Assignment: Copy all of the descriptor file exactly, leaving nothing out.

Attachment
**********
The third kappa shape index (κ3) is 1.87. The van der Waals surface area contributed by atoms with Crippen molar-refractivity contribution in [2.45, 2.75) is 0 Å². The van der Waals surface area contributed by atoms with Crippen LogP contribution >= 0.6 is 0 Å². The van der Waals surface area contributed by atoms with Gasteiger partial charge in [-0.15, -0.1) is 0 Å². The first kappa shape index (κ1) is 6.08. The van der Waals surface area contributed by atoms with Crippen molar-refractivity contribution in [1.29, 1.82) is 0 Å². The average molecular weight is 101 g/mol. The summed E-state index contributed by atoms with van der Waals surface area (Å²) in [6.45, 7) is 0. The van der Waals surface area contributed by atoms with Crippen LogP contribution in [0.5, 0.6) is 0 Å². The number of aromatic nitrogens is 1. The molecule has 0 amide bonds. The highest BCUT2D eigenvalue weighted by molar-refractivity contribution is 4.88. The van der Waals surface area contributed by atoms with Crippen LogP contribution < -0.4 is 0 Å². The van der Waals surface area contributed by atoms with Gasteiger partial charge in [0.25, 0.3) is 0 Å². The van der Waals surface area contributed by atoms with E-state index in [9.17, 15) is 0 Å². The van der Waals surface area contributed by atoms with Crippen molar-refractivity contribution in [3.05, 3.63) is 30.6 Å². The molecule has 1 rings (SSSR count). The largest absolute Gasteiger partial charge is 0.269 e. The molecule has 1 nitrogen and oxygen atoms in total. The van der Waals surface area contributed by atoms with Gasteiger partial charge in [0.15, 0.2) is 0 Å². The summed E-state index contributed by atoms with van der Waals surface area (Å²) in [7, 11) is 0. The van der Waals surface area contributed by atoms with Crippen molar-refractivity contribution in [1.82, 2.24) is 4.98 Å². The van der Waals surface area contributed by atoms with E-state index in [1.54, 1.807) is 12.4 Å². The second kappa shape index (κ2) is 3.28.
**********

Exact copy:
The third kappa shape index (κ3) is 1.87. The van der Waals surface area contributed by atoms with Crippen molar-refractivity contribution in [2.45, 2.75) is 0 Å². The van der Waals surface area contributed by atoms with Crippen LogP contribution >= 0.6 is 0 Å². The van der Waals surface area contributed by atoms with Gasteiger partial charge in [-0.15, -0.1) is 0 Å². The first kappa shape index (κ1) is 6.08. The van der Waals surface area contributed by atoms with Crippen molar-refractivity contribution in [1.29, 1.82) is 0 Å². The average molecular weight is 101 g/mol. The summed E-state index contributed by atoms with van der Waals surface area (Å²) in [6.45, 7) is 0. The van der Waals surface area contributed by atoms with Crippen LogP contribution in [0.5, 0.6) is 0 Å². The number of aromatic nitrogens is 1. The molecule has 0 amide bonds. The highest BCUT2D eigenvalue weighted by molar-refractivity contribution is 4.88. The van der Waals surface area contributed by atoms with Crippen LogP contribution < -0.4 is 0 Å². The van der Waals surface area contributed by atoms with Gasteiger partial charge in [0.25, 0.3) is 0 Å². The van der Waals surface area contributed by atoms with E-state index in [9.17, 15) is 0 Å². The van der Waals surface area contributed by atoms with Crippen molar-refractivity contribution in [3.05, 3.63) is 30.6 Å². The molecule has 1 rings (SSSR count). The largest absolute Gasteiger partial charge is 0.269 e. The molecule has 1 nitrogen and oxygen atoms in total. The van der Waals surface area contributed by atoms with Gasteiger partial charge in [0.15, 0.2) is 0 Å². The summed E-state index contributed by atoms with van der Waals surface area (Å²) in [7, 11) is 0. The van der Waals surface area contributed by atoms with Crippen molar-refractivity contribution in [1.82, 2.24) is 4.98 Å². The van der Waals surface area contributed by atoms with E-state index in [1.54, 1.807) is 12.4 Å². The second kappa shape index (κ2) is 3.28.